Good Neighbour Initiative - Spray Operator Guide 

Read more...
 
How do I report a pesticide exposure incident?
Make a note of the details of the incident as soon as possible, including:

  - where, when and how the exposure took place
  - how long the exposure lasted
  - weather condition, e.g. high winds, very cold or hot

It may be helpful to collect evidence, for example, photographs of the site or of any visible symptoms e.g. a rash. Evidence should be collected as soon as possible, but take care to avoid re-exposure. Do not return to the site if it is unsafe to do so.

If there are any witnesses to the incident ask for their contact details.

Contact the appropriate authority, making it clear that you wish to report a pesticide exposure incident:
Read more...
 
Is there a way of finding out if I've been affected by pesticides?
In cases of acute poisoning, it may be fairly clear that the pesticide has caused the problem. Even so, tests may need to be carried out to confirm the diagnosis. This normally has to be done soon after exposure, as many modern pesticides are broken down very quickly by the body and can no longer be detected.
Read more...
 
Where can I dispose of my old pesticides?
altOur waste disposal directory provides a list of local council facilities for disposal of pesticide waste
 
What are chemical conventions?

Chemicals and pesticides are toxic products that can cause massive environmental and health problems if not properly managed. Because many are persistant and move around the environment, poor management in one country can cause problems in another. So the international community has established a number of initiatives to create a set of minimum standards which will protect animals, people and nature globally.

Read more...
 
How do the conventions help reduce the risks of pesticides?
The standards that are set in the conventions are accompanied by financial and technical assistance to countries that need help in fulfilling their obligations. Each convention reduces risks in its own way, but they all raise the profile of the inherent danger of hazardous chemicals and establish basic standards that should be respected during the life cycle of chemicals.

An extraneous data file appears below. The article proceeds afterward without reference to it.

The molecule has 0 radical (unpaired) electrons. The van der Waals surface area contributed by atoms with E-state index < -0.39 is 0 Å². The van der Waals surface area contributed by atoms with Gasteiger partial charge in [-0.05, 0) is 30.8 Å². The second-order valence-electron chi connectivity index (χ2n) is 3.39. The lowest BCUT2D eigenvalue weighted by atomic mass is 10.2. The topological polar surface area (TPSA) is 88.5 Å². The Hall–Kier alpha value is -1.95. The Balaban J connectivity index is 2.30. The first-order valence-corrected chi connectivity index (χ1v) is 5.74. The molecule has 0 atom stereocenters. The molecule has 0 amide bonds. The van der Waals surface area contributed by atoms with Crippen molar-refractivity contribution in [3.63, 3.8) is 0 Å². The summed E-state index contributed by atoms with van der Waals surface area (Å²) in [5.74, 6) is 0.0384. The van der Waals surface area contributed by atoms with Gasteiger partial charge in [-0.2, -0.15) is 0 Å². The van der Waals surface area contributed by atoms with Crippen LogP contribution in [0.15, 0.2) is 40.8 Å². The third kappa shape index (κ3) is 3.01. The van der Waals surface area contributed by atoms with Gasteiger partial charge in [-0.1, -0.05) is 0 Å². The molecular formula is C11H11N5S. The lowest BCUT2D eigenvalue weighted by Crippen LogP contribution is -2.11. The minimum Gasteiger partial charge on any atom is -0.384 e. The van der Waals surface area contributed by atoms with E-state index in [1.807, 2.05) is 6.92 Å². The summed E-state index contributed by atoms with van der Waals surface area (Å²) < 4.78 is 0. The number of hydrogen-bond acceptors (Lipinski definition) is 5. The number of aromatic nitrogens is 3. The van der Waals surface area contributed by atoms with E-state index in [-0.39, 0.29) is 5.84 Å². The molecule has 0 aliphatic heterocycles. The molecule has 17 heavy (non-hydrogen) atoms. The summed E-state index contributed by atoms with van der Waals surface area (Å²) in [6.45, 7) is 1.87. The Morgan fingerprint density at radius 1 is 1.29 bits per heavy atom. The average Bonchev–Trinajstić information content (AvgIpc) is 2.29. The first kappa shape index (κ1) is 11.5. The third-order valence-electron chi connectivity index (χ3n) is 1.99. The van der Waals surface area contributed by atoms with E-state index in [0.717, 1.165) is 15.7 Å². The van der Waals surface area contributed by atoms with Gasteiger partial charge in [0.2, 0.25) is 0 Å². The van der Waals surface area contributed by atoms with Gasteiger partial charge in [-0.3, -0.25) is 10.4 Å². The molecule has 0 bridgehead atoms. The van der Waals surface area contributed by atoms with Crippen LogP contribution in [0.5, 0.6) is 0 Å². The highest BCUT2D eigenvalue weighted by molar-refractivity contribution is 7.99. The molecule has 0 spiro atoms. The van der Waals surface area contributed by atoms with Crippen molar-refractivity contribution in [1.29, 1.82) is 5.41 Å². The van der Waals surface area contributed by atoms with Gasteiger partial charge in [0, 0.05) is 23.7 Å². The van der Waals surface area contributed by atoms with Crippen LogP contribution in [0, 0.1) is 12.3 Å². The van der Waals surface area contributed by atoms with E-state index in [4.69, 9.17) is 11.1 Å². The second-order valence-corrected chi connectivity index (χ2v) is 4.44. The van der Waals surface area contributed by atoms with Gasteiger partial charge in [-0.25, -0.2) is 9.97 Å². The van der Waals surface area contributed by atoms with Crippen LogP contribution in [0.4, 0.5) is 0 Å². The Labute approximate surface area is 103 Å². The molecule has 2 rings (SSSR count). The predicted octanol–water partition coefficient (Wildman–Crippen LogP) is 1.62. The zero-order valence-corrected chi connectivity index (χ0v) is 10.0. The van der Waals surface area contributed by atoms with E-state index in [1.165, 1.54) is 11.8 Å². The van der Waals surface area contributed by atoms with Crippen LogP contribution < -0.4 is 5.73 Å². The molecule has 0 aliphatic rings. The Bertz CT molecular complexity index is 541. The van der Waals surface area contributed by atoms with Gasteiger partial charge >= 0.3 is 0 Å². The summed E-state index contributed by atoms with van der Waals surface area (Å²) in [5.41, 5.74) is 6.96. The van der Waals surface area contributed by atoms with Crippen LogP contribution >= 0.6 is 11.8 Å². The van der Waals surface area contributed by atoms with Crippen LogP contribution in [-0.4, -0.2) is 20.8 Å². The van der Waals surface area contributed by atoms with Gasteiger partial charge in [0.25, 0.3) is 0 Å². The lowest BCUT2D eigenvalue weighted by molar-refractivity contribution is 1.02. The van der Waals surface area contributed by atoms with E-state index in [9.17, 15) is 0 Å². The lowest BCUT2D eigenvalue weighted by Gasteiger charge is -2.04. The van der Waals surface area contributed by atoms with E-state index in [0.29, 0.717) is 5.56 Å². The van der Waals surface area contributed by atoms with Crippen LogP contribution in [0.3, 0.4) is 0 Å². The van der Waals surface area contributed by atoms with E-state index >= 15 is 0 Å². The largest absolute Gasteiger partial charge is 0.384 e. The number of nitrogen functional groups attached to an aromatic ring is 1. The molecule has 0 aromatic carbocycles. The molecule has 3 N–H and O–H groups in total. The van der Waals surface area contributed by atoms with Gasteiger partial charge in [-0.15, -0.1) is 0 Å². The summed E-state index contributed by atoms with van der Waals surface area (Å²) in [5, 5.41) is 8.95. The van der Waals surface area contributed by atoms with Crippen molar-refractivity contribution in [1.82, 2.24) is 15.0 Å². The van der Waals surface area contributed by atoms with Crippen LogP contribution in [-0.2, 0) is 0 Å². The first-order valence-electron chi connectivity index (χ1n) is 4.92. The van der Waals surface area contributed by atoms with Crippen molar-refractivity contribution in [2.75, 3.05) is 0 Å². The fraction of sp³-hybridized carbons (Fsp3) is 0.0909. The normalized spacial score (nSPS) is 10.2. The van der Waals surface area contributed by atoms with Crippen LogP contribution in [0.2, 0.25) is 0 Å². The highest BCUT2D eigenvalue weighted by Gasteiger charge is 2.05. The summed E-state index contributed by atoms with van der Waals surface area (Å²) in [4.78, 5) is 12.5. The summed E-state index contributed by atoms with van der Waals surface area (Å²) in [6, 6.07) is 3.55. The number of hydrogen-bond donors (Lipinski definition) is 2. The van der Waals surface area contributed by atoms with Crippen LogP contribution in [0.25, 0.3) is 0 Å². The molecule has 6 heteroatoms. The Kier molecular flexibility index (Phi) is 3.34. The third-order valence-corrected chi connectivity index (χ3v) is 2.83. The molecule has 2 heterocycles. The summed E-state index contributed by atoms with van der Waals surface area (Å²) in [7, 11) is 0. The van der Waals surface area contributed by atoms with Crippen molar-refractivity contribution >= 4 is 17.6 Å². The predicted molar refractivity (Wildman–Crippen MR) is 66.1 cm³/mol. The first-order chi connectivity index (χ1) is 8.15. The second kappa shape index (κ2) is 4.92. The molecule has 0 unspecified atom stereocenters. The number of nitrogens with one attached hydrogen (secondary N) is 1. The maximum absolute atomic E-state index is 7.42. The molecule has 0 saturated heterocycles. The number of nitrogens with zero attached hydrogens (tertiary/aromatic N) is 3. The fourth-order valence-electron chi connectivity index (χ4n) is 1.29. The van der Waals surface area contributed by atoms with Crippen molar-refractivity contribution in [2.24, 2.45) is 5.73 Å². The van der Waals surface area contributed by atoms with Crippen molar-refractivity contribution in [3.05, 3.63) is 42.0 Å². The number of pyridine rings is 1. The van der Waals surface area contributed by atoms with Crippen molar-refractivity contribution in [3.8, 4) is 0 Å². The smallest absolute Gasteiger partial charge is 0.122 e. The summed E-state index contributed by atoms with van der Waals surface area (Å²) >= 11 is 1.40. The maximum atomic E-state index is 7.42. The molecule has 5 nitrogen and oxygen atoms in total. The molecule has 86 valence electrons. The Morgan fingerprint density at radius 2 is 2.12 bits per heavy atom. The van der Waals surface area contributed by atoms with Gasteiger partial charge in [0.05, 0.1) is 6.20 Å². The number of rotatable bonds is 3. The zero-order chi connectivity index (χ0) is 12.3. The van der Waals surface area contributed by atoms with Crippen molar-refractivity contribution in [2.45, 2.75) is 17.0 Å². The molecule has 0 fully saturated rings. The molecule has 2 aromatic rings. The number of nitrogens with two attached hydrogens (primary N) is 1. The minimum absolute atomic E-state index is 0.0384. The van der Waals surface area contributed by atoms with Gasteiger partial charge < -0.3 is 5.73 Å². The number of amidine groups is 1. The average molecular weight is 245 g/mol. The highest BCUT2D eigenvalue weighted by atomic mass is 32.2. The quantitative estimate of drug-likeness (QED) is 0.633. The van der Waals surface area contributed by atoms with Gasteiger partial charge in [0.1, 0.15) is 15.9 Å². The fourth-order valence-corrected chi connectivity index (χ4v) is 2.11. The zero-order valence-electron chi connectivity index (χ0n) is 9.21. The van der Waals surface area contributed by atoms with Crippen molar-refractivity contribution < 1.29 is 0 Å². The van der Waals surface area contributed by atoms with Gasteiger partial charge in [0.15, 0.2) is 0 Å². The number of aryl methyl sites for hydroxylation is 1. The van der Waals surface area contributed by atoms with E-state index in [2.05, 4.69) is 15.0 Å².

How did Obsolete Pesticides get to be such a big problem in developing countries?

Obsolete pesticides have accumulated as a result of various factors including inappropriate procurement, untimely and uncoordinated distribution, inadequate storage and stock management, product bans and donations in excess of actual requirements. Often these now unusable and degraded pesticides were originally donated or purchased for emergency use against plagues of locusts, grasshoppers, armyworms, birds, and disease vectors such as mosquitoes, but were never used

 
What are obsolete pesticides?
Obsolete pesticides are stocked pesticides that can no longer be used for their intended purpose or for any other intention and therefore require disposal.
 
How can Obsolete Pesticides be destroyed?

They are hazardous chemical wastes and if not properly disposed of may form a huge source of pollution and contamination. Currently, the most advanced destruction option is high temperature incineration. Other non-incineration technologies include plasma arc, Gas-Phase Chemical Reduction, Bse Catalyzed Decomposition, and others. However these are not large scale operational plants for these. The Africa Stockpiles Programme has conducted a Disposal Technology Options study which reviews these technologies and can be accessed from http://www.fao.org/agriculture/crops/obsolete-pesticides/africa-program/en/